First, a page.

TEL Communities

Helen Caldwell and Anna Cox | View as single page | Feedback/Impact
TEL Communities
Definitions: Theoretical background relevant to technology facilitated social learning
Research evidence: Systematic literature reviews on the theme of technology facilitated social learning

The Online Learning Hive


In this paper we draw an analogy between the hybrid MOOC and a bee colony. Honey bees are social creatures who live within their own community which they build themselves and collaborate with specific roles within that community to produce honey. We use this metaphor to describe the analysis of online engagement by participants in a MOOC on teaching with tablets and mobile devices. The MOOC was aimed at educators, prompting them to use tablets in novel and innovative ways in their own educational practice. The MOOC included instructor-led and student-led activities and had a substantial social and constructivist component. We analysed the online discussions (across several platforms) and identified clear and frequent examples of participants providing evidence of their own practice, and many examples of peer to peer learning. While the MOOC was designed to facilitate the transfer of novel teaching approaches to the participant's practice, there were fewer examples of this happening. A surprising finding was the degree to which peer support encouraged participants to engage more fully in the MOOC.

This paper examines the nature of the interactions within a community of practice associated with an online hybrid MOOC, ‘Teaching with Tablets’ (TWT), to see whether the learning environment facilitates a more effective transfer of skills to practice.

Our key questions were:
    Does participation in a hybrid MOOC prepare educators for using tablets more effectively in their classrooms?
    Is the hybrid MOOC format effective in influencing the teaching practices and pedagogical beliefs of those involved?  

The TWT MOOC had 570 students registered, of which 294 accessed the course website and 171 accessed some learning material. The Google+ Community had 273 members.

Samples of the Google+ posts were taken for analysis; every third post made by participants was taken from all categories. The Storify of each Twitter chat for each week and other data from video, multi-modal reflections (such as Thinglink) and Google Hangouts was also analysed.

The connections between postings and identified codes allowed us to understand the types of interaction that surrounded each e-tivitiy.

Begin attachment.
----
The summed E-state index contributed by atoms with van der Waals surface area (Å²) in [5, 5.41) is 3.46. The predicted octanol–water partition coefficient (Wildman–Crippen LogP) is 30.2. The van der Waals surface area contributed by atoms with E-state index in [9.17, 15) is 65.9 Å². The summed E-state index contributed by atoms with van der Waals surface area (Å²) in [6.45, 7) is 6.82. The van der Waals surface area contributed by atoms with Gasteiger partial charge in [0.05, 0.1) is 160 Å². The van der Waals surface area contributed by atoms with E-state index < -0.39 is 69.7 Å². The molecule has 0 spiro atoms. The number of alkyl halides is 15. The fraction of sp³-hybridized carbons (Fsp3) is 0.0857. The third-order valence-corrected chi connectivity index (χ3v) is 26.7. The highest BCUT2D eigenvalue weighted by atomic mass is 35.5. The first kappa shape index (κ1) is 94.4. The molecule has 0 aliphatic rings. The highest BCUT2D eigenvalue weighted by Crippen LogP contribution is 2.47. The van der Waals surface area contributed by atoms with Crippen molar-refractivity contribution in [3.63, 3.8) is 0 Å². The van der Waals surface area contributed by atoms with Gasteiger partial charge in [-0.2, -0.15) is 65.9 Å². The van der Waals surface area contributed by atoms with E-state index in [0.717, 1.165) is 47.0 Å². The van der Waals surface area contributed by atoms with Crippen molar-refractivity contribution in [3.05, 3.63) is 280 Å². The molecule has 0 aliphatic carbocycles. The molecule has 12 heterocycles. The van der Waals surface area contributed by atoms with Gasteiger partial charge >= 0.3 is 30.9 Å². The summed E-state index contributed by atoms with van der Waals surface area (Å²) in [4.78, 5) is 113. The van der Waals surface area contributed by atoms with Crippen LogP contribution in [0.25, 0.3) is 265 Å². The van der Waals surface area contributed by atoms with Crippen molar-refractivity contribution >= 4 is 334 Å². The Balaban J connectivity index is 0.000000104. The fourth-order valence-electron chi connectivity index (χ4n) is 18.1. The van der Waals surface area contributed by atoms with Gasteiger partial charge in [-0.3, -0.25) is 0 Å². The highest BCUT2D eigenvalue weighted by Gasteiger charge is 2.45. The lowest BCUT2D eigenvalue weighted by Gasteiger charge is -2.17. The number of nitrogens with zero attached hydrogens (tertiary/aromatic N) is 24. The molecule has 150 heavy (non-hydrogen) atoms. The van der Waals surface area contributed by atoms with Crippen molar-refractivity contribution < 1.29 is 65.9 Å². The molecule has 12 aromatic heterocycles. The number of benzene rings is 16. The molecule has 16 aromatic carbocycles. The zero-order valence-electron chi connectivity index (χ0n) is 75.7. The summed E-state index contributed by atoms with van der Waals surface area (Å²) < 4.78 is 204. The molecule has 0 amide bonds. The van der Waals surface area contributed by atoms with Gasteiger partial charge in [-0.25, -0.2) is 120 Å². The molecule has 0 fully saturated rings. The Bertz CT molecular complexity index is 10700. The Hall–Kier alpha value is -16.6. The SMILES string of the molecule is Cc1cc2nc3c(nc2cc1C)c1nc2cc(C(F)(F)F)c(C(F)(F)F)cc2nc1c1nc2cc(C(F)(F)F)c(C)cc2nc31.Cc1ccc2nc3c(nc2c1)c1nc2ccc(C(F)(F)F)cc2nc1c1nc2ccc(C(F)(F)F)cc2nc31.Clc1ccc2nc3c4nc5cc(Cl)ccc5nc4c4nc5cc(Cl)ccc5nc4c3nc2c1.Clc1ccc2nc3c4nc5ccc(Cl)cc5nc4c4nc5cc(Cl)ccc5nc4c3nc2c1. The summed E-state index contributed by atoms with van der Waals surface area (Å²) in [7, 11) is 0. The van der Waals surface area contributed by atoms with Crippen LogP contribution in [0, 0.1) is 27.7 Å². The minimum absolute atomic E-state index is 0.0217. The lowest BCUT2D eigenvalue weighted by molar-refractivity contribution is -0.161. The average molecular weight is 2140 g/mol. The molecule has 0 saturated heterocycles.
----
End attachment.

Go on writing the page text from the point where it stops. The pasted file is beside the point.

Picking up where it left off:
We found that the hybrid MOOC demonstrated clear elements of an active and supportive community of practice as identified by Lave & Wenger (1991) and Rogers (2000). The community was originally driven by the moderators but shifted in balance and tone throughout the progression of the MOOC. The common goals of the e-tivities as well as the diversity of outcomes from the same task brought a sense of mutual engagement to the community.

Examples of shared discourse as well as humour can be found within the comments on the Google+ community. Questioning and reflection, both by participants and moderators and this often led to statements of intention to transfer to practice (figure 3), or evidence of actual transfer to practice. This generated a real learning community and enabled additional peer-peer and instructor-participant learning. Where there were clear roles at the beginning (participants and moderators) these appeared to blur as the course continued. Moderators learned from participants and vice versa. Participants took on the role as the expert, sharing, answering questions of other participants.

In all cases, the journey into practice was not as straightforward as we expected. Participants did not take the suggested sample activities presented in the e-tivities and other MOOC material and directly transfer it. Instead, they seemed to reflect on the provided material and discuss it in the various communities, where they engaged in peer to peer learning about the uses and possible impact of the new practices. When participants did successfully transfer content from the MOOC to their practice, they did so after this interaction and a subsequent period of self-reflection. Only then did they apply the new practice to their context, following it up with a reflective post on the activity in the MOOC community.

‘It 's so inspiring. That's why the course has been so interesting. Because you might not have an idea. And then you might not know what to do with something so seeing someone else use it effectively just makes you go 'OK, I'm going to try that.'

There was clear evidence of knowledge transfer, both from instructors to participants and peer-to-peer between participants.

In the MOOC creating the artefacts appear to be catalyst for individual understanding and reflection, however the sharing of the artefacts appear to be the springboard for more learning. Analysis of the interactions in the MOOC suggests that something more aligned with rhizomatic learning (Cormier 2011) is taking place.


Caldwell, H and Smith, N., 2017. The Online Learning Hive: Transfer to practice within a MOOC community of educators. Publication pending in: Paper presented to the International Conference on Information Communication Technologies in Education. Rhodes, Greece, 6-8 July, 2017.

Full text available here:

Cormier, D., (2011). Rhizomatic learning-why we teach.

Lave, J. & Wenger, E. (1991). Situated Learning: Legitimate Peripheral Participation. Cambridge University Press.

Rogers, J. (2000) Communities of practice: A framework for fostering coherence in virtual learning communities. Educational Technology and Society. 3 (3), pp1-12. Accessed 11 March 2003